Okay. Since a lot of what I’m about to rail on about is largely based on statistics, I’m going to start with a couple of my favorite observations on them:

“There are three kinds of lies – lies, damned lies and statistics.”

(Widely attributed to Mark Twain who attributed the quote to Benjamin Disraeli, but there is no evidence in Disraeli’s writings to support that attribution. Kinda makes you wonder what Sam was on about, doesn’t it?)

Statistics can be misleading.

There are 1.4 billion people in China.

There are 7 billion people on Earth.

Hence, one out of every five babies born on Earth are Chinese.

Conclusion: If you’ve got 4 kids and are expecting a 5th, it will be Chinese.

(Don McMillan, Comedian – Pretty sure it was him, given that I watched the video. And you too can watch it here).

Those points being made, I’ll just say that I too believe that statistics can be manipulated to make any point one wants to make if they’re clever enough. Well, you really don’t have to be that clever. There are plenty of numbers out there that will allow you to leave others dazed and confused pretty much at will.


When doing my research for this piece, I focused on the statistic telling me how long the average visitor would wait for a page to load. I was a bit surprised to see what a lot of seemingly knowledgeable sources had to allow – that the average person gets distracted (especially in mobile and on e-commerce or travel sites) after a mere two seconds.

Kidding me, right? I don’t think anyone makes a conscious decision to do anything that fast. And if you think about it, it would take someone a whole lot longer to type in a new URL or hop back to their search page and sort through the results to find another site not to visit for more than a couple of seconds, all the while fumbling with their phone at the airport baggage claim.

This seems a lot like the illogic I applied back when I was young and impetuous and was told the wait time at a restaurant was 25 minutes. I was likely as not to jump in my car, drive 10 minutes to another eatery, only to be told the wait time there was 45 minutes. Net loss of a half hour Timmy. But I was young and had all the time in the world. Which makes me wonder why I was in such a hurry…

So I’m gonna call balderdash on the 2-second rule because it makes no sense to me on several levels and we’ll look at what someone else has to allow.

Another study shows that people will bounce from an e-com site after a 3-second wait. Okay. But I think there’s generally more to it than that.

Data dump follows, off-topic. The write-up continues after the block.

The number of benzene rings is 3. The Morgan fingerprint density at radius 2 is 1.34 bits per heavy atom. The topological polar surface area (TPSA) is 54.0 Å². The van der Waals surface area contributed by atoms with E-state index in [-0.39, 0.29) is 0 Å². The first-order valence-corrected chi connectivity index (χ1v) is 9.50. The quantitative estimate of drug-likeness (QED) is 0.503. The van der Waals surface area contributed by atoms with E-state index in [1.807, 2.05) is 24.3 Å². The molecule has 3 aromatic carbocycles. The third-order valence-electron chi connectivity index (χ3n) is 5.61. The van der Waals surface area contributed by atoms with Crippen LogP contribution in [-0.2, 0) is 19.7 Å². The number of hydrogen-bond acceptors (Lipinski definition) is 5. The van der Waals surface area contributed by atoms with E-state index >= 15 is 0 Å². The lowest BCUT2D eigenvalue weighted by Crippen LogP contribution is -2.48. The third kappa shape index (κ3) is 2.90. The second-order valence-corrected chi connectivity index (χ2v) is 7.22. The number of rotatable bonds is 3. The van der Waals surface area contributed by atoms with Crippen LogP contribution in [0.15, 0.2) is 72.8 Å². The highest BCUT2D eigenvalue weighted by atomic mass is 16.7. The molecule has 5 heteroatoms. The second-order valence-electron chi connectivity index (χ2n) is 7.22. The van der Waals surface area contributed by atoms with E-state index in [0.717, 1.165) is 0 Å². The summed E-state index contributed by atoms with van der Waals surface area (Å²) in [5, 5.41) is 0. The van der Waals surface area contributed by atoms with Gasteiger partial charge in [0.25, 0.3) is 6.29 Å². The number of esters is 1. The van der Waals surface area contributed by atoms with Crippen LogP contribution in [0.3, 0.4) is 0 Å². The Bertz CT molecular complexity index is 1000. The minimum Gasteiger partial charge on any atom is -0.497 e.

Say I have a specific product in mind – maybe one only available from a half dozen sites that I’m aware of – heck, I might well wait close to 4 seconds. Statistics gathered from browsers sometimes lie. I know it’s hard to believe Timmy, but they deal in averages, and don’t factor in the human condition or degree of need.


So I’ve talked myself into accepting that anything loading in under three seconds is reasonable and that we should always strive to get pages to load under that threshold. What can we do to improve the speed of things loading?

Since most every site has images, let’s consider the size of those images, their resolutions and file formats.

Image size: If you know your image is only gonna be displayed at a maximum width of 800px, why upload it with a width of 1600px? If you’re not sure of the final width, okay, better safe than sorry so as not to offend someone’s sensibilities with a little fuzziness.

Resolution: We often see images on sites that are uploaded at 300 dpi. That’s a bit much. You can generally get by with 72 dpi for most sites. As a quick example, I just saved the hero image from a client’s home page at 300 dpi – landing in the heavyweight division at 341 kb – and then at 72 dpi – dropping to the welterweights at a svelte 236 kb. Big difference, and if you have multiple images on a page, the load times will change dramatically.

File formats: The most common for the web over the last few years have been jpg and png. I only use a png when I need a transparent background. They’re generally heavier than their jpg counterparts, so I reserve them for that special case. But a lot of people don’t, adding unnecessary bulk to their pages. Both formats have options to reduce file sizes when saving in most programs, and there are websites that will batch process images at a set level. I prefer to compress stuff myself using Photoshop because, well, I’m a control freak.


But of late, with all modern browsers on board, we’ve started using the newer WebP format. This knocks some serious weight off most all images and can drastically decrease the time it takes to load a page. The results are pretty dramatic, especially on image-heavy sites. And you can bring ’em in with a transparent background, so there’s that too. See ya later PNG!

So whether you have 5 images or 500 on your site, I cannot overstate the importance of doing whatever is reasonable to reduce the size of those images. And don’t forget about the option of using a content delivery network (CDN). That’s a fancy name for a bunch of servers scattered worldwide that cache images and serve them up on demand for folks. Generally not free, but it can be a cost-effective option if you’re losing visitors who have the attention span of a swarm of drunken gnats.

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